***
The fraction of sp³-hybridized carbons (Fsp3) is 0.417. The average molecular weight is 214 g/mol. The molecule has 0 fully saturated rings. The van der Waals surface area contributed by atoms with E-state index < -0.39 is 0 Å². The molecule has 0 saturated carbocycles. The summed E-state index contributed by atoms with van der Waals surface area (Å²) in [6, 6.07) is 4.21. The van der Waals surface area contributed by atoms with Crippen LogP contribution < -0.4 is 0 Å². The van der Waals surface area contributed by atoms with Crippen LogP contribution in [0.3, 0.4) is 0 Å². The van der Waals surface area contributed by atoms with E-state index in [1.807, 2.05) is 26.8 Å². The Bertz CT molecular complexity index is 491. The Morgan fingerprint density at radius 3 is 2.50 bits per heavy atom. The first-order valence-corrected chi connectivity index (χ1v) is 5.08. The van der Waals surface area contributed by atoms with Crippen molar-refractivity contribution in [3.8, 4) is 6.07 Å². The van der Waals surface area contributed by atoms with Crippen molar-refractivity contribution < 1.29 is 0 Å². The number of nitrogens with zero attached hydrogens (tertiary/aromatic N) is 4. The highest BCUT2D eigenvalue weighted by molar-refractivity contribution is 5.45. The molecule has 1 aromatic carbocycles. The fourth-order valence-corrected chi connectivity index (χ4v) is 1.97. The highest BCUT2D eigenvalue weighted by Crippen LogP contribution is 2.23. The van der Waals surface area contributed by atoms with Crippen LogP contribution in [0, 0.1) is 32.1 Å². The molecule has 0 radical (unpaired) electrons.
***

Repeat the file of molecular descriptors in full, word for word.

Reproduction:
The fraction of sp³-hybridized carbons (Fsp3) is 0.417. The average molecular weight is 214 g/mol. The molecule has 0 fully saturated rings. The van der Waals surface area contributed by atoms with E-state index < -0.39 is 0 Å². The molecule has 0 saturated carbocycles. The summed E-state index contributed by atoms with van der Waals surface area (Å²) in [6, 6.07) is 4.21. The van der Waals surface area contributed by atoms with Crippen LogP contribution < -0.4 is 0 Å². The van der Waals surface area contributed by atoms with Crippen LogP contribution in [0.3, 0.4) is 0 Å². The van der Waals surface area contributed by atoms with E-state index in [1.807, 2.05) is 26.8 Å². The Bertz CT molecular complexity index is 491. The Morgan fingerprint density at radius 3 is 2.50 bits per heavy atom. The first-order valence-corrected chi connectivity index (χ1v) is 5.08. The van der Waals surface area contributed by atoms with Crippen molar-refractivity contribution in [3.8, 4) is 6.07 Å². The van der Waals surface area contributed by atoms with Crippen molar-refractivity contribution < 1.29 is 0 Å². The number of nitrogens with zero attached hydrogens (tertiary/aromatic N) is 4. The highest BCUT2D eigenvalue weighted by molar-refractivity contribution is 5.45. The molecule has 1 aromatic carbocycles. The fourth-order valence-corrected chi connectivity index (χ4v) is 1.97. The highest BCUT2D eigenvalue weighted by Crippen LogP contribution is 2.23. The van der Waals surface area contributed by atoms with Crippen LogP contribution in [0, 0.1) is 32.1 Å². The molecule has 0 radical (unpaired) electrons.